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Fifth Third Bank v. Mertz

United States District Court, E.D. Michigan, Southern Division

July 7, 2015

FIFTH THIRD BANK, Plaintiff,
v.
RICHARD C. MERTZ, JR., JAMES E. GRIMES, and GM SPORTS LLC, Defendants.

OPINION AND ORDER GRANTING PLAINTIFF'S RENEWED MOTION FOR SUMMARY JUDGMENT AGAINST DEFENDANT MERTZ

LINDA V. PARKER, District Judge.

Plaintiff Fifth Third Bank ("Fifth Third") initiated this lawsuit against Defendants on May 15, 2014, seeking to recover more than $3.5 million allegedly due under various loan agreements. Fifth Third asserts the following counts in its Complaint: (I) Breach of GM Sports Line of Credit Note by Defendant GM Sports LLC ("GM Sports"); (II) Breach of GM Sports Guaranty by Defendant Richard C. Mertz, Jr. ("Mertz"); (III) Breach of Restated Mertz Note by Mertz; (IV) Breach of Apollo Guaranty by Mertz; (V) Breach of Restated Note by Defendant James E. Grimes ("Grimes"); and (VI) Breach of Apollo Guaranty by Grimes. On January 13, 2015, Fifth Third filed a motion for summary judgment pursuant to Rule 56 of the Federal Rules of Civil Procedure against all Defendants.

Defendants filed a response to Fifth Third's motion on February 6, 2015. (ECF No. 25.) Fifth Third filed a reply brief on February 23, 2015. (ECF No. 27.) Finding the facts and legal arguments sufficiently presented in the parties' pleadings, the Court dispensed with oral argument pursuant to Eastern District of Michigan Local Rule 7.1(f) on April 14, 2015.

Fifth Third and Grimes subsequently reached a settlement agreement, pursuant to which Fifth Third's claims against Grimes were dismissed with prejudice. (ECF No. 30.) On April 24, 2015, a notice was filed in this case, indicating that Mertz had filed a bankruptcy petition in the United States Bankruptcy Court for the Eastern District of Michigan, resulting in an automatic stay of these proceedings. (ECF No. 31.) On May 20, 2015, this Court entered an Opinion and Order granting Fifth Third's motion as to GM Sports. (ECF No. 34.) When the bankruptcy court entered an order granting Fifth Third relief from the automatic stay on May 28, 2015, Fifth Third filed a notice renewing its motion for summary judgment against Mertz.[1] (ECF No. 36.) For the reasons that follow, the Court now grants Fifth Third's motion for summary judgment as to Mertz.

I. Factual Background

It is essentially undisputed in this litigation that Fifth Third negotiated various loan agreements with GM Sports and Mertz over the years which are now in default.

On July 26, 2007, Fifth Third and GM Sports entered into a Business Loan and Security Agreement ("GM Sports Loan Agreement"). Under the GM Sports Loan Agreement, Fifth Third extended a line of credit to GM Sports, as evidenced by, among other instruments, the Amended and Restated Line of Credit Note dated December 1, 2006, as amended by the First Amendment to Amended Restated Line of Credit Note dated November 1, 2007 (collectively "GM Sports Line of Credit Note"). (Pl.'s Mot., Ex. A ¶ 2.) The GM Sports Line of Credit Note matured on November 1, 2008, but GM Sports failed to pay Fifth Third the amounts due and owing.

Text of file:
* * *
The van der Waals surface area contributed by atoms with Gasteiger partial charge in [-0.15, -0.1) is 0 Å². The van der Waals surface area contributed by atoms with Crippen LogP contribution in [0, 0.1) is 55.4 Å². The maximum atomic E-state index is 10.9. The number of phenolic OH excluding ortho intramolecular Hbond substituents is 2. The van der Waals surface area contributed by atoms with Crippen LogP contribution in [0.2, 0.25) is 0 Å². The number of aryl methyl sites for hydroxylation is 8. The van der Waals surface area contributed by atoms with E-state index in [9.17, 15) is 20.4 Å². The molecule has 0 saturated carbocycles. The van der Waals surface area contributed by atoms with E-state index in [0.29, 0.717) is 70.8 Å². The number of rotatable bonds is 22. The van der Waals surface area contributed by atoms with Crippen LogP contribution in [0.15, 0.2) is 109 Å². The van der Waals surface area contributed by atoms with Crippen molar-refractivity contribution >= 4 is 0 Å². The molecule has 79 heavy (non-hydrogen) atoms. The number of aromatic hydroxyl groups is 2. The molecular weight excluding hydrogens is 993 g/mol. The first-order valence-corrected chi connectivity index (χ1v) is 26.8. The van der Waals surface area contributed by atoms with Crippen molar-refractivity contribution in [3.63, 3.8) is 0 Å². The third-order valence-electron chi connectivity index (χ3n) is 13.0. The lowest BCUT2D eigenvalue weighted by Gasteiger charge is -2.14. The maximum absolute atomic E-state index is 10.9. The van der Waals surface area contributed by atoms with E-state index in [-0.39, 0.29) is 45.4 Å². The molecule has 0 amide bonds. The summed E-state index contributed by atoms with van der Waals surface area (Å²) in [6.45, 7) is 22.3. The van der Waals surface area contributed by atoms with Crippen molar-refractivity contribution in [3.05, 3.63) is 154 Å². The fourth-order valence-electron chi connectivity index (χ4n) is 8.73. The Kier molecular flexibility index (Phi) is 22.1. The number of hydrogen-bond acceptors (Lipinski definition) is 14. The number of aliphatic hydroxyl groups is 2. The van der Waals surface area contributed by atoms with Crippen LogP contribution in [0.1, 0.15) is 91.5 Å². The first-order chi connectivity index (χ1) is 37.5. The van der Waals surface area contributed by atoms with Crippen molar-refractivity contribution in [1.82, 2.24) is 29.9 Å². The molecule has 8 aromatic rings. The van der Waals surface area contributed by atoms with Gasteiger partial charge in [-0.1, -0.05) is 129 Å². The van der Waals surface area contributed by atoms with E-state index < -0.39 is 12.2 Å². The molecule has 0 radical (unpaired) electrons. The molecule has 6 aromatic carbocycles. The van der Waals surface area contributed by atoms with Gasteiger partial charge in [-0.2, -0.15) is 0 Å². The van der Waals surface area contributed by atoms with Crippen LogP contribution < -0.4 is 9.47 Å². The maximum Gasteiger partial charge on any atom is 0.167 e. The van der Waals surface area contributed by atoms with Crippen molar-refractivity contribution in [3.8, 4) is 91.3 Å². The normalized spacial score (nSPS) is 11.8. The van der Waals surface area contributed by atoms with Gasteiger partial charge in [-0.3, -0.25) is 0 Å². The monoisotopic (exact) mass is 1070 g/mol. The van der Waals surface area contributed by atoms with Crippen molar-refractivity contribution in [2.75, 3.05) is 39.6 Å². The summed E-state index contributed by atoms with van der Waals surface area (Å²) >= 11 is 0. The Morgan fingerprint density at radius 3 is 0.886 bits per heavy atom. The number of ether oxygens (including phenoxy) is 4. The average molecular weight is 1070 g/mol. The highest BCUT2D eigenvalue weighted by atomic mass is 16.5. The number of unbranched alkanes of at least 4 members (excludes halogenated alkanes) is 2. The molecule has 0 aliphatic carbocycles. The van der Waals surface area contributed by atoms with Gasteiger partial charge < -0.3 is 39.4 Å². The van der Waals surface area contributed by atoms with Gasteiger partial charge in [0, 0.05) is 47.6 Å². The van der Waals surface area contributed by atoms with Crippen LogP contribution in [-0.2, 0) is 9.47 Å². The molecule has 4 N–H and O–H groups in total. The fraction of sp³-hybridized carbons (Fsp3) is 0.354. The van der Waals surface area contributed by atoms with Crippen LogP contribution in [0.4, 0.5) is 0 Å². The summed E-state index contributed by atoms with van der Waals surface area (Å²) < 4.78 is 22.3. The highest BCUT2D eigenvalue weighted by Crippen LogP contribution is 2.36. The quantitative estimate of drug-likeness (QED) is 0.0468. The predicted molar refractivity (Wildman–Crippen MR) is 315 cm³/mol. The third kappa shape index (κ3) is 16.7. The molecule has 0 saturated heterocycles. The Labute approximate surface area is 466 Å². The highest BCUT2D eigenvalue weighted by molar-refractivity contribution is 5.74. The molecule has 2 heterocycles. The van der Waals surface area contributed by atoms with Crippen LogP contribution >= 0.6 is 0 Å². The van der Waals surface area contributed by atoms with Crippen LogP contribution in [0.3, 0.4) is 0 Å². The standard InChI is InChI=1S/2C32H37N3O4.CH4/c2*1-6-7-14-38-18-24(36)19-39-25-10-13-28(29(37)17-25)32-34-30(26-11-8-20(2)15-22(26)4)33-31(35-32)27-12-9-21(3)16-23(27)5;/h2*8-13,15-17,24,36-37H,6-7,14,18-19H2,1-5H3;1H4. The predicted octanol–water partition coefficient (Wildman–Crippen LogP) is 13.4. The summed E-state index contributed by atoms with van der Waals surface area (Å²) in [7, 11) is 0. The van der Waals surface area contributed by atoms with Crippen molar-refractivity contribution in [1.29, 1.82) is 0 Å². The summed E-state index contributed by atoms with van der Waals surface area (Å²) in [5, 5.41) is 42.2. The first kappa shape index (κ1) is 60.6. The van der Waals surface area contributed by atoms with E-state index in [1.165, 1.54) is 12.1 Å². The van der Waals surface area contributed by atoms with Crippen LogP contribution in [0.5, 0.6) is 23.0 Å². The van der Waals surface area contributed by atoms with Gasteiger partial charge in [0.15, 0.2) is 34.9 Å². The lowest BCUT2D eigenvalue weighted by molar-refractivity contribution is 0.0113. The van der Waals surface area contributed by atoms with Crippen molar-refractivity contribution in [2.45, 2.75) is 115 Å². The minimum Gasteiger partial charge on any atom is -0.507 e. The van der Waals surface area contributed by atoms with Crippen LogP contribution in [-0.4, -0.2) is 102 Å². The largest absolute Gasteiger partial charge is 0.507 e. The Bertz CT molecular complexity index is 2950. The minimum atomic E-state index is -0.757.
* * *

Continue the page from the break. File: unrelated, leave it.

On February 4, 2009, Fifth Third and GM Sports entered into a Forbearance Agreement in connection with GM Sports' obligations to Fifth Third, including the GM Sports Line of Credit Note. On March 25, 2010, Fifth Third, GM Sports, Mertz, and Grimes entered into an Amended and Restated Forbearance Agreement in connection with GM Sports' obligations to Fifth Third, including the GM Sports Line of Credit Note. ( Id. ¶ 3.) This agreement was amended eight times. ( Id. ) Grimes, acting as GM Sports' corporate representative, admitted at his deposition in this matter that GM Sports signed these various loan agreements (hereafter collectively "GM Sports Loan Documents"). (Pl.'s Mot., Ex. D at 9-10, 12-16.)

Pursuant to the terms of the GM Sports Line of Credit Note, Fifth Third could declare the unpaid balance immediately due and payable without notice to the debtor upon a default, as defined by the agreement. ( Id., Ex. A.1 at 2.) In the GM Sports Line of Credit Note, GM Sports agreed to pay Fifth Third's costs, expenses, and attorney's fees incurred in legal proceedings related to the GM Sports Loan Documents. ( Id. at 2-3.)

The GM Sports Line of Credit Note matured on April 18, 2014. (Pl.'s Mot., Ex. A ¶ 6.) GM Sports failed to pay the amounts due by that date, which constituted an event of default under the terms of the loan. On April 21, 2014, Fifth Third sent GM Sports, via Federal Express, a Notice of Default and Demand for Payment. ( Id., Ex. E.) GM Sports has failed to pay off the GM Sports Line of Credit Note. ( Id., Ex. A ¶¶ 6-7.)

According to Fifth Third, as of January 9, 2015, GM Sports owed the following amounts on the GM Sports Loan Documents: $135, 345.19 in principal, $5, 368.87 in interest, $19.50 per diem in interest every day after that date, plus Fifth Third's costs and attorney's fees. ( Id. ¶ 8.) Defendants do not dispute Fifth Third's calculations as to the amounts owed under the loan agreements; however, they do contest Fifth Third's entitlement to default interest. (Pl.'s Mot., Ex. D at 24-25; Ex. F at 24-25.) They acknowledge, however, that the express terms of the loan documents grant Fifth Third the right to charge default interest. ( Id. )